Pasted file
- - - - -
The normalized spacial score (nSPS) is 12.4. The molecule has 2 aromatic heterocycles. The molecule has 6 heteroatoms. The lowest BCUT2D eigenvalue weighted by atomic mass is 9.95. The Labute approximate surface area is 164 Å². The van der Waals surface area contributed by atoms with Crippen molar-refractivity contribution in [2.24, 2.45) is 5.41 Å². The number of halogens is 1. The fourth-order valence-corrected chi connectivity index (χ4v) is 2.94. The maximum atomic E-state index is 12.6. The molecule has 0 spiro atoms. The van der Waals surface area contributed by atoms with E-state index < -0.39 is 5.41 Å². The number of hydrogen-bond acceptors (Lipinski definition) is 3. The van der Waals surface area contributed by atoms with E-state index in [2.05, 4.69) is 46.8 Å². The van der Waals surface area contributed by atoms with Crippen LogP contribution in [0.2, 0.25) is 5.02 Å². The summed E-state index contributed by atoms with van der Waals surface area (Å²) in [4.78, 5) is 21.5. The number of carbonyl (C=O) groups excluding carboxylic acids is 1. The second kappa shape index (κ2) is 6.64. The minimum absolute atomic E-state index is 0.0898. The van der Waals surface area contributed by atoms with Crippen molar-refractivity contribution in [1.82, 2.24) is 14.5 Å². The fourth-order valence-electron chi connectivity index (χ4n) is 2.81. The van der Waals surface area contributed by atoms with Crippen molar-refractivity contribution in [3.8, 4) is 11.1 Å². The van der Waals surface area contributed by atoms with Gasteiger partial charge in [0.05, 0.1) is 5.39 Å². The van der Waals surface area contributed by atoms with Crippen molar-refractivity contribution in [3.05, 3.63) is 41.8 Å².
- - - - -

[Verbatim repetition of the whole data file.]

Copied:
The normalized spacial score (nSPS) is 12.4. The molecule has 2 aromatic heterocycles. The molecule has 6 heteroatoms. The lowest BCUT2D eigenvalue weighted by atomic mass is 9.95. The Labute approximate surface area is 164 Å². The van der Waals surface area contributed by atoms with Crippen molar-refractivity contribution in [2.24, 2.45) is 5.41 Å². The number of halogens is 1. The fourth-order valence-corrected chi connectivity index (χ4v) is 2.94. The maximum atomic E-state index is 12.6. The molecule has 0 spiro atoms. The van der Waals surface area contributed by atoms with E-state index < -0.39 is 5.41 Å². The number of hydrogen-bond acceptors (Lipinski definition) is 3. The van der Waals surface area contributed by atoms with E-state index in [2.05, 4.69) is 46.8 Å². The van der Waals surface area contributed by atoms with Crippen LogP contribution in [0.2, 0.25) is 5.02 Å². The summed E-state index contributed by atoms with van der Waals surface area (Å²) in [4.78, 5) is 21.5. The number of carbonyl (C=O) groups excluding carboxylic acids is 1. The second kappa shape index (κ2) is 6.64. The minimum absolute atomic E-state index is 0.0898. The van der Waals surface area contributed by atoms with Crippen molar-refractivity contribution in [1.82, 2.24) is 14.5 Å². The fourth-order valence-electron chi connectivity index (χ4n) is 2.81. The van der Waals surface area contributed by atoms with Crippen molar-refractivity contribution in [3.8, 4) is 11.1 Å². The van der Waals surface area contributed by atoms with Gasteiger partial charge in [0.05, 0.1) is 5.39 Å². The van der Waals surface area contributed by atoms with Crippen molar-refractivity contribution in [3.05, 3.63) is 41.8 Å².